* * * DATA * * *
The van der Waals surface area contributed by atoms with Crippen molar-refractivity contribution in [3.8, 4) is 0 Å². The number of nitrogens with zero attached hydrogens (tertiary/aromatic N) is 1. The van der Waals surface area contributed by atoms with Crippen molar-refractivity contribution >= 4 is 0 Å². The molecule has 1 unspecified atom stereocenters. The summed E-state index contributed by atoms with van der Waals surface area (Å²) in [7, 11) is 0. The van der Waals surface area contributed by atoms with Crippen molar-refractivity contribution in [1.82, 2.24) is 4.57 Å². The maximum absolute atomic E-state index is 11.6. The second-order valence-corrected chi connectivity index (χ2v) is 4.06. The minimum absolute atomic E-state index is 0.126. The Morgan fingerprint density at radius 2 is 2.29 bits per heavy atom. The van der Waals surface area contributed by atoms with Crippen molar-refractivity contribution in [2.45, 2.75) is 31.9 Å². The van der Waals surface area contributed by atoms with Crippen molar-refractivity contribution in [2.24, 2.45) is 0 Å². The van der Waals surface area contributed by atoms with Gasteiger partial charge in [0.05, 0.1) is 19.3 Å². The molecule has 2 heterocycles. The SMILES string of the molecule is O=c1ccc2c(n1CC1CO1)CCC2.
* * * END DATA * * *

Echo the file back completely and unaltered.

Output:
The van der Waals surface area contributed by atoms with Crippen molar-refractivity contribution in [3.8, 4) is 0 Å². The number of nitrogens with zero attached hydrogens (tertiary/aromatic N) is 1. The van der Waals surface area contributed by atoms with Crippen molar-refractivity contribution >= 4 is 0 Å². The molecule has 1 unspecified atom stereocenters. The summed E-state index contributed by atoms with van der Waals surface area (Å²) in [7, 11) is 0. The van der Waals surface area contributed by atoms with Crippen molar-refractivity contribution in [1.82, 2.24) is 4.57 Å². The maximum absolute atomic E-state index is 11.6. The second-order valence-corrected chi connectivity index (χ2v) is 4.06. The minimum absolute atomic E-state index is 0.126. The Morgan fingerprint density at radius 2 is 2.29 bits per heavy atom. The van der Waals surface area contributed by atoms with Crippen molar-refractivity contribution in [2.45, 2.75) is 31.9 Å². The van der Waals surface area contributed by atoms with Crippen molar-refractivity contribution in [2.24, 2.45) is 0 Å². The van der Waals surface area contributed by atoms with Gasteiger partial charge in [0.05, 0.1) is 19.3 Å². The molecule has 2 heterocycles. The SMILES string of the molecule is O=c1ccc2c(n1CC1CO1)CCC2.